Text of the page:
Int. J. Environ. Res. Public Health 2019, 16(7), 1171; https://doi.org/10.3390/ijerph16071171
Received: 1 March 2019 / Revised: 26 March 2019 / Accepted: 27 March 2019 / Published: 1 April 2019
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Abstract
Environmental contaminants such as heavy metals are transported to the Arctic regions via atmospheric and ocean currents and enter the Arctic food web. Exposure is an important risk factor for health and can lead to increased risk of a variety of diseases. This [...] Read more.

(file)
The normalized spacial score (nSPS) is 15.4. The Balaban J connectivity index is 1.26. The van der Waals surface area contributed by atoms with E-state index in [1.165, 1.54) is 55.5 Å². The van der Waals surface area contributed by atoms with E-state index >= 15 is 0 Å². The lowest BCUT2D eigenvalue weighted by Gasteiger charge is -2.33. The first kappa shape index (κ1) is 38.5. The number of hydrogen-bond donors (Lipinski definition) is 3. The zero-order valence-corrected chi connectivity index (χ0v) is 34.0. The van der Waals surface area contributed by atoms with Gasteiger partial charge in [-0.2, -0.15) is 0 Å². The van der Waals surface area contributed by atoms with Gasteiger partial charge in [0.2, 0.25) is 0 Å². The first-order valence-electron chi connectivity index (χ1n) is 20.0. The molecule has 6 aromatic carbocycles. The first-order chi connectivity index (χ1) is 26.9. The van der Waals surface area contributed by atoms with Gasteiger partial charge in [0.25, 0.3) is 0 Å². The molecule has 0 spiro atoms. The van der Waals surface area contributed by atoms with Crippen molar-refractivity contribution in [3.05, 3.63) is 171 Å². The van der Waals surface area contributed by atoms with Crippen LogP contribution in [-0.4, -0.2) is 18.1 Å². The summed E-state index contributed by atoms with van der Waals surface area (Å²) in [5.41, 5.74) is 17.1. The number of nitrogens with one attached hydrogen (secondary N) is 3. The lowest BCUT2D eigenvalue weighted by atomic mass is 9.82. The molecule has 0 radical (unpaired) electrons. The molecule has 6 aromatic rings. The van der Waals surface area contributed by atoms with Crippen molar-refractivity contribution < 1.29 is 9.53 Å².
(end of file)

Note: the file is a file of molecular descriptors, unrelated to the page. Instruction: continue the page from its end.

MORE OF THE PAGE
Environmental contaminants such as heavy metals are transported to the Arctic regions via atmospheric and ocean currents and enter the Arctic food web. Exposure is an important risk factor for health and can lead to increased risk of a variety of diseases. This study investigated the association between pregnant women’s levels of heavy and essential metals and the birth outcomes of the newborn child. This cross-sectional study is part of the ACCEPT birth cohort (Adaption to Climate Change, Environmental Pollution, and dietary Transition) and included 509 pregnant Inuit women ≥18 years of age. Data were collected in five Greenlandic regions during 2010–2015. Population characteristics and birth outcomes were obtained from medical records and midwives, respectively, and blood samples were analyzed for 13 metals. Statistical analysis included one-way ANOVA, Spearman’s rho, and multiple linear and logistic regression analyses. The proportion of current smokers was 35.8%. The levels of cadmium, chromium, and nickel were higher compared to reported normal ranges. Significant regional differences were observed for several metals, smoking, and parity. Cadmium and copper were significantly inversely related to birth outcomes. Heavy metals in maternal blood can adversely influence fetal development and growth in a dose–response relationship. Diet and lifestyle factors are important sources of toxic heavy metals and deviant levels of essential metals. The high frequency of smokers in early pregnancy is of concern, and prenatal exposure to heavy metals and other environmental contaminants in the Greenlandic Inuit needs further research. Full article